In school, all students are taught the Pythagorean Theorem at some point. It is an ancient formula—named after sixth-century BCE Greek mathematician Pythagoras—which historians believe was independently developed in different ways across the ancient world in Mesopotamia, India, and Egypt. Building on ancient proofs of the theorem, mathematicians over the past two millennia have developed around 350 proofs to show its validity. However, it has long been believed that proving the theorem with trigonometry (the math of angles) was not possible. In an amazing announcement, two teens from New Orleans presented their finding of four such new proofs at a conference of the American Mathematical Society, causing excitement in the mathematical world.
The Pythagorean Theorem can be used to find the length of one side of a right triangle (a triangle with a 90-degree angle): if you have the lengths of the perpendicular sides a and b, for example, you plug the values into the formula a^2+b^2=c^2. Solve for c and you can find the length of the remaining side (the hypotenuse). The Pythagorean Theorem has applications in countless regions of math and engineering. Ancient peoples frequently used Pythagorean triples, a set of three whole numbers which satisfy the equation—for example, 3, 4, and 5. Early proofs for the theorem were geometric, combining the areas of squares to show how the math works.
More recent proofs have gotten creative, for example, by using differentials or area-preserving shearing. Calcea Johnson and Ne'Kiya Jackson, teen students at St. Mary's Academy in New Orleans were also ready to get creative. “In the 2000 years since trigonometry was discovered, it's always been assumed that any alleged proof of Pythagoras's Theorem based on trigonometry must be circular,” they told an audience at the American Mathematical Society Southeastern Regional Conference. “In fact, in the book containing the largest known collection of proofs (The Pythagorean Proposition by Elisha Loomis) the author flatly states that ‘There are no trigonometric proofs, because all the fundamental formulae of trigonometry are themselves based upon the truth of the Pythagorean Theorem.'”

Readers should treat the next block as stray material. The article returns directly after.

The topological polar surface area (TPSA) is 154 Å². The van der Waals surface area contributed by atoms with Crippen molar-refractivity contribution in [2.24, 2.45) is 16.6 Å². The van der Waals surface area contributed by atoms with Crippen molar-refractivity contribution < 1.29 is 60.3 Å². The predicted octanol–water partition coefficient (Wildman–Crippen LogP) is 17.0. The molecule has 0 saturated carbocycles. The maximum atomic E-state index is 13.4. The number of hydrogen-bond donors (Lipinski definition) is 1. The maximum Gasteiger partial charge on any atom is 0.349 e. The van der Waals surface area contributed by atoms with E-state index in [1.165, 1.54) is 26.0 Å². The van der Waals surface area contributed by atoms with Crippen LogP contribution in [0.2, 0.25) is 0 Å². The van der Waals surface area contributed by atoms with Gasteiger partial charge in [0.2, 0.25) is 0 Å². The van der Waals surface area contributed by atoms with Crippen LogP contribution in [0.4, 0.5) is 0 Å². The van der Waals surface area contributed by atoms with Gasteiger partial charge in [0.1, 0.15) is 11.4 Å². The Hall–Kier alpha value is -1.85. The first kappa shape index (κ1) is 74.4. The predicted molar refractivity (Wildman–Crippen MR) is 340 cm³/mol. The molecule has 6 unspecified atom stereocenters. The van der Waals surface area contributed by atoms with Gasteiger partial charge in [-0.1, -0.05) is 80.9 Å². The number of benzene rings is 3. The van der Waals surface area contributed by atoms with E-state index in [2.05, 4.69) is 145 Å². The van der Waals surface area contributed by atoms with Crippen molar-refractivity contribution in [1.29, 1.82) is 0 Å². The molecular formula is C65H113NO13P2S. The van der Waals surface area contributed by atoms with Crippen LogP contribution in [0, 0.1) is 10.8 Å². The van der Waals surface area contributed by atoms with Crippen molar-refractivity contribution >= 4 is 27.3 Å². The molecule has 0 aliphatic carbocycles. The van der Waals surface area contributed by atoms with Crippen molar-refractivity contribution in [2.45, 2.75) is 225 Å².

Triumphantly, the teens announced, “But that isn't quite true: in our lecture, we present a new proof of Pythagoras's Theorem which is based on a fundamental result in trigonometry—the Law of Sines—and we show that the proof is independent of the Pythagorean trig identity \sin^2x + \cos^2x = 1.” Reportedly, the watching mathematicians (college and professional level) started to get excited. “I saw a bunch of people writing down stuff and pulling up things on their computers. And they really connected with this,” Johnson said. “We got a lot of congratulations…Some people apparently started recording.” In total, the teens presented four new proofs based on trig, an exciting development for the entire profession.
The teens credited their “great teachers” and their school's ethos of hard work for helping them to keep pushing their mathematical skills. American Mathematical Society Executive Director Catherine Roberts suggested the teens submit their new proofs to a peer-reviewed journal to “determine whether their proof is a correct contribution to the mathematics literature.” STEM needs more young women, especially young women of color. For these two teens, youth is not a barrier to innovation. “It's really an unparalleled feeling, honestly, because there's just nothing like being able to do something that people don't think young people can do,” Johnson told WWLTV. “A lot of times you see this stuff, you don't see kids like us doing it.”